The hike up went fast and a little tiring. The tread was loose in spots, but mostly open. We went as far along this open lane as we could until it just ended, surrounded by brush including lots of madrone. Instead of plowing through the madrone, we angled left and walked more up than across to gain the ridge. Soon, we were in a saddle below the top. From here, we walked up another 140 vertical feet and quickly arrived to the top. Scott's thing that tells time said we'd been hiking 26 minutes. The GPS put our one-way distance as 0.6 mile.

The tower is metallic, but seems to be a beacon rather than a lookout. A ladder is the only way to the platform, about 50 feet higher. The summit area was open, and a pleasant surprise, offered some excellent views of the many surrounding peaks. We stopped for awhile up here.

To the west and northwest, we could see Mohon Peak and Mount Hope, then to the north were Camp Wood and Hyde Creek Peaks. Looking east we could see Granite Mountain, Martin Mountain, West Spruce Mountain and farther back, the Bradshaws. To the south and southwest, we weren't sure. Neither of us get out to this area much, so we were not terribly sure what we were looking at. I guessed that some of the visible summits were McCloud and Crosby, possibly Weaver Peak, and way in the distance, Harquahala Mountain. The day was bright blue and calm. We took many photos, then I climbed up about 10 feet on the ladder.

The hike down went well and we followed our path, for all intents and purposes. Interestingly, our downhill hike took 27 minutes, and overall, we had been gone for one hour and fifteen minutes, adding in our rest atop the summit, the ladder excursion, and all those times I had to stop and blow my nose due to the abundant pollen.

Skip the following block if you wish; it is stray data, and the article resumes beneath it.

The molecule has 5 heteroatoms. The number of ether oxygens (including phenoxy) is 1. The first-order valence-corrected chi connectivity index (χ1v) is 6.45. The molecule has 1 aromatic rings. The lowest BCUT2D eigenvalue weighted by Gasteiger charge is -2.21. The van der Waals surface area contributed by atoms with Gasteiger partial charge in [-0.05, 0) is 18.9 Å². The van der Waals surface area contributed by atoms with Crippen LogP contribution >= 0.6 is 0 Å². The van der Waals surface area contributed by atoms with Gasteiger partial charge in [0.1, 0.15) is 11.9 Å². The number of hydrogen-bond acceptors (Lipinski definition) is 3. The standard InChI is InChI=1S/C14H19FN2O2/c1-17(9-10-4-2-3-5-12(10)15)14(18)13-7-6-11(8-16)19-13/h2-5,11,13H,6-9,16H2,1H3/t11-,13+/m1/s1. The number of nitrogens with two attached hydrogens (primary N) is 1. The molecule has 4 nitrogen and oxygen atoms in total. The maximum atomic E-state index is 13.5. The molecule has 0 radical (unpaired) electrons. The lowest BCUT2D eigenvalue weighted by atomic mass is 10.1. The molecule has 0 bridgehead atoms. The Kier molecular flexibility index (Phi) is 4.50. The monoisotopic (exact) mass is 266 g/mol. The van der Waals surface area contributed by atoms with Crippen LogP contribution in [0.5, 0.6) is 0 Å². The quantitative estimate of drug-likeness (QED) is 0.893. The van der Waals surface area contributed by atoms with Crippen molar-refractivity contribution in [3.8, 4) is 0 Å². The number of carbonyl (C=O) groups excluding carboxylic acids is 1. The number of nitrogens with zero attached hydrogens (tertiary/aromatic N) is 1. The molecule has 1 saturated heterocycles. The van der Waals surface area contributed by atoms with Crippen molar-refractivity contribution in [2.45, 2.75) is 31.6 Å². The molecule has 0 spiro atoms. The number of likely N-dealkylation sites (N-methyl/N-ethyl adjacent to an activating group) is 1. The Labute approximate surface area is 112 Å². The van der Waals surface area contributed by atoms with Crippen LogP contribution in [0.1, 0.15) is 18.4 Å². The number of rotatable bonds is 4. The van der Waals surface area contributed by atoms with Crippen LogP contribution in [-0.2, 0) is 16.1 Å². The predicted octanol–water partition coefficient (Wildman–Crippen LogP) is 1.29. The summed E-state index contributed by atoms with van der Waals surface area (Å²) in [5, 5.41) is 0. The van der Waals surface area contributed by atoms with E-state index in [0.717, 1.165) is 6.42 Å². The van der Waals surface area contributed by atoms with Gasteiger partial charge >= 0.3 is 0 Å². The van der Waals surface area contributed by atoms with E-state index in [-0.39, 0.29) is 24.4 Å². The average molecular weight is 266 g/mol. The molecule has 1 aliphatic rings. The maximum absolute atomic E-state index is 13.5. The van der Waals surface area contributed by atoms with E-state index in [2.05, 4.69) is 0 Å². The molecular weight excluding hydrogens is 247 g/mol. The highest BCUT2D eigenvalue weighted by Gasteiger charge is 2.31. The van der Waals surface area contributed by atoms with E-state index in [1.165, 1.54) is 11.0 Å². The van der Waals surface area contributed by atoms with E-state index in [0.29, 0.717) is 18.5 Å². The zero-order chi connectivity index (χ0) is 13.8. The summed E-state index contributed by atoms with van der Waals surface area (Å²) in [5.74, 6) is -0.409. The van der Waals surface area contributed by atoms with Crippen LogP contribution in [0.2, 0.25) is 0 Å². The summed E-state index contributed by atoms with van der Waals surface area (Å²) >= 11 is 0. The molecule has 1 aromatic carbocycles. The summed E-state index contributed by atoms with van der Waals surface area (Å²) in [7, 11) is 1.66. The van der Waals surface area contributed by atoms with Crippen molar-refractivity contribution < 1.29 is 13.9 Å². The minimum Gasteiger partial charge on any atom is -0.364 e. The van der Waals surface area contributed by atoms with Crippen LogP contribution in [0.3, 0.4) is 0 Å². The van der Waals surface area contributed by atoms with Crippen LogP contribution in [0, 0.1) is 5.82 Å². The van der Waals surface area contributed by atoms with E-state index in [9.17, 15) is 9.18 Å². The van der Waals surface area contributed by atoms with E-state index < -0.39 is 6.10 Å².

We drove back to Williamson Valley Road and past Prescott, stopping for gas and drinks at the Maverick in Prescott Valley. Two guys almost rammed one another in the parking lot, then followed up with lots of middle fingers. Then we drove back to north Phoenix where Scott dropped me off so I could get my vehicle stashed at the Denny's along the Carefree Highway. Thirty minutes later, I was back home.

So, yeah, the Connell Mountains aren't much, but the hike was short and easy, and the views from the top were worth it. I knew that I probably would never be in the area again, so tagging this summit was a nice bonus. Some day, driving the road into Bagdad would be interesting. Much of the area is ranch property, the big ones being the Camp Wood and Yolo Ranches, then the O RO to the north a little bit. However, the immediate area around the peak is Prescott National Forest land.

(c) 2017 Scott Surgent. For entertainment purposes only. This report is not meant to replace maps, compass, gps and other common sense hiking/navigation items. Neither I nor the webhost can be held responsible for unfortunate situations that may arise based on these trip reports. Conditions (physical and legal) change over time! Some of these hikes are major mountaineering or backpacking endeavors that require skill, proper gear, proper fitness and general experience.